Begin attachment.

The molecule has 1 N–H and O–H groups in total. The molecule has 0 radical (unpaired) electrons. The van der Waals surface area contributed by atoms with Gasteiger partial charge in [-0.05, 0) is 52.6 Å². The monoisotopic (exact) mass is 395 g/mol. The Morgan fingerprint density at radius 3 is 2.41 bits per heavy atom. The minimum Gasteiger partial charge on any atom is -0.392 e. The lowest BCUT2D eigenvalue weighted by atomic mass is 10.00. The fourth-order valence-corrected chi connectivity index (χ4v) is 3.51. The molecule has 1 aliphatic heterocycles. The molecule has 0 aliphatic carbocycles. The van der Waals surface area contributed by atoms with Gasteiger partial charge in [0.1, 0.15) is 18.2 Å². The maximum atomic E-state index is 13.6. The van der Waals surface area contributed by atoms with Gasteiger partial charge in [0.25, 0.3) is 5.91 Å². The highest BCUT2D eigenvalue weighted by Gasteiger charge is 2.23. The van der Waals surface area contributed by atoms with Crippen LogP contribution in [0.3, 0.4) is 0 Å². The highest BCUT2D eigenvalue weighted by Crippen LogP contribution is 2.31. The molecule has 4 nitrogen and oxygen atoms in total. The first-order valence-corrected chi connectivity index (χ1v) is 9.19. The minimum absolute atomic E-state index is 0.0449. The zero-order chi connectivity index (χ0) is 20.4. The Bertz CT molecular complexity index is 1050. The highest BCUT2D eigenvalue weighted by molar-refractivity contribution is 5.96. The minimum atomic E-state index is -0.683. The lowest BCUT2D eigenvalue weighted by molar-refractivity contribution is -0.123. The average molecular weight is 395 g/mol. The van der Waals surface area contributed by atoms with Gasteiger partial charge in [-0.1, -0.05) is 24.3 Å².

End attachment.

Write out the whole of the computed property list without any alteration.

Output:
The molecule has 1 N–H and O–H groups in total. The molecule has 0 radical (unpaired) electrons. The van der Waals surface area contributed by atoms with Gasteiger partial charge in [-0.05, 0) is 52.6 Å². The monoisotopic (exact) mass is 395 g/mol. The Morgan fingerprint density at radius 3 is 2.41 bits per heavy atom. The minimum Gasteiger partial charge on any atom is -0.392 e. The lowest BCUT2D eigenvalue weighted by atomic mass is 10.00. The fourth-order valence-corrected chi connectivity index (χ4v) is 3.51. The molecule has 1 aliphatic heterocycles. The molecule has 0 aliphatic carbocycles. The van der Waals surface area contributed by atoms with Gasteiger partial charge in [0.1, 0.15) is 18.2 Å². The maximum atomic E-state index is 13.6. The van der Waals surface area contributed by atoms with Gasteiger partial charge in [0.25, 0.3) is 5.91 Å². The highest BCUT2D eigenvalue weighted by Gasteiger charge is 2.23. The van der Waals surface area contributed by atoms with Crippen LogP contribution in [0.3, 0.4) is 0 Å². The highest BCUT2D eigenvalue weighted by Crippen LogP contribution is 2.31. The molecule has 4 nitrogen and oxygen atoms in total. The first-order valence-corrected chi connectivity index (χ1v) is 9.19. The minimum absolute atomic E-state index is 0.0449. The zero-order chi connectivity index (χ0) is 20.4. The Bertz CT molecular complexity index is 1050. The highest BCUT2D eigenvalue weighted by molar-refractivity contribution is 5.96. The minimum atomic E-state index is -0.683. The lowest BCUT2D eigenvalue weighted by molar-refractivity contribution is -0.123. The average molecular weight is 395 g/mol. The van der Waals surface area contributed by atoms with Gasteiger partial charge in [-0.1, -0.05) is 24.3 Å².